This is a feature my brother came up with— wherein we tackle certain topics on books, young adult or not, and give you guys the low down on our opinions of them (which, mind you, generally differ). I’ll be encoding our conversation, and if you guys have any opinions of your own on the topic, or on the heated discussion, feel free to once again make my day and comment!
My brother is seventeen, a college sophomore, approximately one year and two days older. His name is Juan (that’s pronounced like the number, one), and he’s my best friend. No matter what anyone else says.
Jasmine: Are you actually trying to tell me that we’re agreeing for once?
Juan: No, I’m trying to tell you that you’re agreeing with me for once. Achievement unlocked!
Jasmine: WHO ARE YOU AND WHAT HAVE YOU DONE TO MY BROTHER.
Juan: Gagged then tied him up. ***evil laugh***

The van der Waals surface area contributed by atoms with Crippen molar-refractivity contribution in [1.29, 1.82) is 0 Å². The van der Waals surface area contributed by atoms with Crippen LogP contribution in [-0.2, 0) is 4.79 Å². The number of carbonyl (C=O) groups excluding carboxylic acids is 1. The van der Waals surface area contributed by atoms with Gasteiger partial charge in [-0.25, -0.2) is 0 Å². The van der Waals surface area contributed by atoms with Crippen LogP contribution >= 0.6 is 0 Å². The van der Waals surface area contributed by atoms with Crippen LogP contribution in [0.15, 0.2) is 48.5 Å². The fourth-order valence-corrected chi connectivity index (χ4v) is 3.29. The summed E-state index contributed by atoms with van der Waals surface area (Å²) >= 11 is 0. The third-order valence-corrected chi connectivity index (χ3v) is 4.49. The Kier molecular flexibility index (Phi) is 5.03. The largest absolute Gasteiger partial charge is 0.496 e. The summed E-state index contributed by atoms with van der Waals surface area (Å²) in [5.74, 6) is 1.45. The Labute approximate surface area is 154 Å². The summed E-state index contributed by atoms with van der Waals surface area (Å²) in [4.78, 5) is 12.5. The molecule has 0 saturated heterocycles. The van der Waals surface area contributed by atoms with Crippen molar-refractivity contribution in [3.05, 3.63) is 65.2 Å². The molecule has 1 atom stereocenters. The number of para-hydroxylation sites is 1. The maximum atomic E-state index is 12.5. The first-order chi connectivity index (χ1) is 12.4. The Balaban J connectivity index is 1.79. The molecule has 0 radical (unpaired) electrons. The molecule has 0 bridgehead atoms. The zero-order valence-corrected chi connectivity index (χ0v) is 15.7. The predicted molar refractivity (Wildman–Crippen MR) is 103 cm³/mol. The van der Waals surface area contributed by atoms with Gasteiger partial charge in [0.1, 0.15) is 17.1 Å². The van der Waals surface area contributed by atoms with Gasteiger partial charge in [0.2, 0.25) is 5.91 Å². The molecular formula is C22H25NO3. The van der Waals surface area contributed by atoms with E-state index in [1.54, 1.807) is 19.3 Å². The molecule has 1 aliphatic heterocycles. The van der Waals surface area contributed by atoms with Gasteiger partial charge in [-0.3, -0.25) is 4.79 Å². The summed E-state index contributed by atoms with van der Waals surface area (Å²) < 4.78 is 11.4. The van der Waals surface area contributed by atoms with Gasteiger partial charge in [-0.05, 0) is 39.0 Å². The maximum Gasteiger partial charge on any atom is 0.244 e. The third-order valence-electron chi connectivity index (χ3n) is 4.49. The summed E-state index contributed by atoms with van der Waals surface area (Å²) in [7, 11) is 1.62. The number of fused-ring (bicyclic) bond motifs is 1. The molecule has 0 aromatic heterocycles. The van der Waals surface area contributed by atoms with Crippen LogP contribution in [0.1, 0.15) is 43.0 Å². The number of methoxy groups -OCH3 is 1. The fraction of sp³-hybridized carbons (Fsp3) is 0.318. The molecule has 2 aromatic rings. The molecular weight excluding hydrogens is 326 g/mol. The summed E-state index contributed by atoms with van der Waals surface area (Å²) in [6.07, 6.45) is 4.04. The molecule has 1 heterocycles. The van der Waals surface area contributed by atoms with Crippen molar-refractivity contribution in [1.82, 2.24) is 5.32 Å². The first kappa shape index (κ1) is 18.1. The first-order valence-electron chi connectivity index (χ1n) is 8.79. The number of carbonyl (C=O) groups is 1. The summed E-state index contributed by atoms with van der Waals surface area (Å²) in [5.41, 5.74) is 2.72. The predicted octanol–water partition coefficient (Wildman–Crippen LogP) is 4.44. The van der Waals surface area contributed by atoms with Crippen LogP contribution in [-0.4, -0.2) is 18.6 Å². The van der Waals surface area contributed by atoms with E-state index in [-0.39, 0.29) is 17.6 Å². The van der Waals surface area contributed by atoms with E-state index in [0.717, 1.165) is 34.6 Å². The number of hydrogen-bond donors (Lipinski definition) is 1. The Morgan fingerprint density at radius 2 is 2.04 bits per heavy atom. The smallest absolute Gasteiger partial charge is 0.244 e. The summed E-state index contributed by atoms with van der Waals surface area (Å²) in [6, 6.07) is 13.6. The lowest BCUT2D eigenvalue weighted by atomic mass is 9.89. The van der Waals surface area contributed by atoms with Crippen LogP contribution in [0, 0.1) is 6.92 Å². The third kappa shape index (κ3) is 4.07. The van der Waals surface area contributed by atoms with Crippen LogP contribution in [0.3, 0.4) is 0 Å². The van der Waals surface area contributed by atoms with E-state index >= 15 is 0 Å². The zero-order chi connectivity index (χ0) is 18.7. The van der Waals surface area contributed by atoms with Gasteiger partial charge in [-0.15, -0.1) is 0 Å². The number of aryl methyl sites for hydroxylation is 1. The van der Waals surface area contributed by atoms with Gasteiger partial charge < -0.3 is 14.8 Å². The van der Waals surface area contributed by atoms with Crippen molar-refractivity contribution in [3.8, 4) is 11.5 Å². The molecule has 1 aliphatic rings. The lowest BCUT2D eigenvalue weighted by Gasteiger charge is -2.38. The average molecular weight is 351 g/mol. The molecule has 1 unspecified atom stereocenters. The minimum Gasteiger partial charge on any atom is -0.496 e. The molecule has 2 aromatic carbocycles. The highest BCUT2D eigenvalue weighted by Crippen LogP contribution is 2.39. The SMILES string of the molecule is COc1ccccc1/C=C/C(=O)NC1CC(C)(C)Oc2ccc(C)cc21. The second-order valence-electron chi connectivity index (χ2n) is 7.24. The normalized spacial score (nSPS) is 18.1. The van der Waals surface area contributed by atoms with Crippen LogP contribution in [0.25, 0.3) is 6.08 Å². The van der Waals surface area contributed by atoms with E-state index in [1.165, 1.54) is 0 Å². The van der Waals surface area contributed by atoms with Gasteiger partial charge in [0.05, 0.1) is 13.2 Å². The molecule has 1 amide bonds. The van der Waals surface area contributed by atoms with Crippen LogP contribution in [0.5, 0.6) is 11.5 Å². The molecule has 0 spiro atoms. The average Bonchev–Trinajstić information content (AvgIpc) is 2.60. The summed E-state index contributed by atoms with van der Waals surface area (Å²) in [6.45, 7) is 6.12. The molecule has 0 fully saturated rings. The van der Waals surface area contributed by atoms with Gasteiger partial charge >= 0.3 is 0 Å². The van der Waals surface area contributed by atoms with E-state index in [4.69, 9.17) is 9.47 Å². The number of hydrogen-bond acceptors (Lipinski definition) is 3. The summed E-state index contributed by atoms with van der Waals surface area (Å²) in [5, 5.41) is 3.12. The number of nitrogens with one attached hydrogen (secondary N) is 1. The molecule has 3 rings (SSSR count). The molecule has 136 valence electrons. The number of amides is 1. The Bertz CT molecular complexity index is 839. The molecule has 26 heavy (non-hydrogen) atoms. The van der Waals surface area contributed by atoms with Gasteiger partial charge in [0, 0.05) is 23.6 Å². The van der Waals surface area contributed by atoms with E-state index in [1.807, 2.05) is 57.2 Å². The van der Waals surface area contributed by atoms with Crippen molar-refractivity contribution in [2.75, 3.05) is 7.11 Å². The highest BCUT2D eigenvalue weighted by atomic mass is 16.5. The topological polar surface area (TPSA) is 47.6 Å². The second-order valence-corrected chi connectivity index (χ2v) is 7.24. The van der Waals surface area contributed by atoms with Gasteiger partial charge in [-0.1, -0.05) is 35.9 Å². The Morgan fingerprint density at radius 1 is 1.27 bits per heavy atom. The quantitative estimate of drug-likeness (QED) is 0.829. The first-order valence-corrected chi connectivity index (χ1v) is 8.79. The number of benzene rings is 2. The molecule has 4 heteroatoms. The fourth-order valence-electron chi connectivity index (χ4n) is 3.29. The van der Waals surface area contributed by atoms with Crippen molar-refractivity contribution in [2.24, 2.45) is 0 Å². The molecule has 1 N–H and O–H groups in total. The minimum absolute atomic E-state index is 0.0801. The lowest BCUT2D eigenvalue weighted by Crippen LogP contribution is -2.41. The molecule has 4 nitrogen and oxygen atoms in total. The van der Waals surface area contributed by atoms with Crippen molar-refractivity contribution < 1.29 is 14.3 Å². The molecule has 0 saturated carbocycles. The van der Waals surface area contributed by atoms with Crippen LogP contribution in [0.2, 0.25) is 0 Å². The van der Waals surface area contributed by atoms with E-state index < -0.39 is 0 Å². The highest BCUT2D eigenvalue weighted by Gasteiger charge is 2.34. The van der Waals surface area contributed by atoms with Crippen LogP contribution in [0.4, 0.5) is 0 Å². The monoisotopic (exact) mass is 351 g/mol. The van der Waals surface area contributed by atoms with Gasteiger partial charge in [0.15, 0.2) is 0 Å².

Jasmine: I should rename this feature and make it ‘Day of Debate Unless Brother Gets Kidnapped by Agreeable Cyborg’.
Juan: Let us stop this nonsense at once and get to the meat of the conversation.
Jasmine: Since we agree, I’m going to have to incorporate external opinions on the topic. Some, okay a lot, of people don’t find this their cup of tea because they don’t think it’s helpful to kill off characters left and right, especially the important ones. They attest to not being given the chance to connect with these characters, and once they do, they don’t relish the thought of not keeping them alive. What do you have to say to that?
Juan: I disagree. I believe that there are times that you connect to the characters the most when they’re already on the brink of death. When your life is about to end, that’s the time that you make the choices that define you as a person. Do I save this person I care about? Do I save the world? Do I save myself? Do I fight for my life or do I give myself up? Characters are sometimes defined on their (metaphoric) deathbeds, even more than when they were alive and kicking. It also helps because I believe that a writer’s skill is put to the test the most during death scenes. Writers get to choose whether to dramatize the scenes or to keep them conservative, and write them as they write all scenes.